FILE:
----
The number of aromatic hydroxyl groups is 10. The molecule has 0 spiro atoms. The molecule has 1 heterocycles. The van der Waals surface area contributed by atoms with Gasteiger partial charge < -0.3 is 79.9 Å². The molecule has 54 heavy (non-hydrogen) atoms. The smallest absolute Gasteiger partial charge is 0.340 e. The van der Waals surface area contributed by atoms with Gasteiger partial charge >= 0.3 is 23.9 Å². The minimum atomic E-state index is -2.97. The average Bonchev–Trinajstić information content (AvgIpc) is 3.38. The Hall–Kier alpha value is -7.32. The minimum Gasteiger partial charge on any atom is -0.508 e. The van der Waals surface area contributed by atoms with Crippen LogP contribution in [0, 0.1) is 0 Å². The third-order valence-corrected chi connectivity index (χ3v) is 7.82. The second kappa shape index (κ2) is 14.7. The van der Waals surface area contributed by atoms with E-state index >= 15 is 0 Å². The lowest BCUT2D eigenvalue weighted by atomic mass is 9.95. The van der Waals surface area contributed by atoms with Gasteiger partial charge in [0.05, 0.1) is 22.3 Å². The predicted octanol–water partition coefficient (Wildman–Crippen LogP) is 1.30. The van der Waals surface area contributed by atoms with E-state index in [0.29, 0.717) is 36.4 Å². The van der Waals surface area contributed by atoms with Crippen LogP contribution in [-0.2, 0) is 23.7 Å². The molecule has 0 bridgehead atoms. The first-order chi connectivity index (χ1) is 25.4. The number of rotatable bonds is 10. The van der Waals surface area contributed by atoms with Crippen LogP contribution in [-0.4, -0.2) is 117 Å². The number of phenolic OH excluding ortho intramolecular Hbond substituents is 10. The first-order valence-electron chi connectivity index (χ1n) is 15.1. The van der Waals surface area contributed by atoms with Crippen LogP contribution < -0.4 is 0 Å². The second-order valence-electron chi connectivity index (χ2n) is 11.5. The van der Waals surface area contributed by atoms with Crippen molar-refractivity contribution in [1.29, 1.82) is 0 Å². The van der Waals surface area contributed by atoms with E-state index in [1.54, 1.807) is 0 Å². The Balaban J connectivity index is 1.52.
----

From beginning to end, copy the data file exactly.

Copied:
The number of aromatic hydroxyl groups is 10. The molecule has 0 spiro atoms. The molecule has 1 heterocycles. The van der Waals surface area contributed by atoms with Gasteiger partial charge < -0.3 is 79.9 Å². The molecule has 54 heavy (non-hydrogen) atoms. The smallest absolute Gasteiger partial charge is 0.340 e. The van der Waals surface area contributed by atoms with Gasteiger partial charge >= 0.3 is 23.9 Å². The minimum atomic E-state index is -2.97. The average Bonchev–Trinajstić information content (AvgIpc) is 3.38. The Hall–Kier alpha value is -7.32. The minimum Gasteiger partial charge on any atom is -0.508 e. The van der Waals surface area contributed by atoms with Crippen LogP contribution in [0, 0.1) is 0 Å². The third-order valence-corrected chi connectivity index (χ3v) is 7.82. The second kappa shape index (κ2) is 14.7. The van der Waals surface area contributed by atoms with E-state index >= 15 is 0 Å². The lowest BCUT2D eigenvalue weighted by atomic mass is 9.95. The van der Waals surface area contributed by atoms with Gasteiger partial charge in [0.05, 0.1) is 22.3 Å². The predicted octanol–water partition coefficient (Wildman–Crippen LogP) is 1.30. The van der Waals surface area contributed by atoms with E-state index in [0.29, 0.717) is 36.4 Å². The van der Waals surface area contributed by atoms with Crippen LogP contribution in [-0.2, 0) is 23.7 Å². The molecule has 0 bridgehead atoms. The first-order chi connectivity index (χ1) is 25.4. The number of rotatable bonds is 10. The van der Waals surface area contributed by atoms with Crippen LogP contribution in [-0.4, -0.2) is 117 Å². The number of phenolic OH excluding ortho intramolecular Hbond substituents is 10. The first-order valence-electron chi connectivity index (χ1n) is 15.1. The van der Waals surface area contributed by atoms with Crippen LogP contribution < -0.4 is 0 Å². The second-order valence-electron chi connectivity index (χ2n) is 11.5. The van der Waals surface area contributed by atoms with Crippen molar-refractivity contribution in [1.29, 1.82) is 0 Å². The van der Waals surface area contributed by atoms with E-state index in [1.54, 1.807) is 0 Å². The Balaban J connectivity index is 1.52.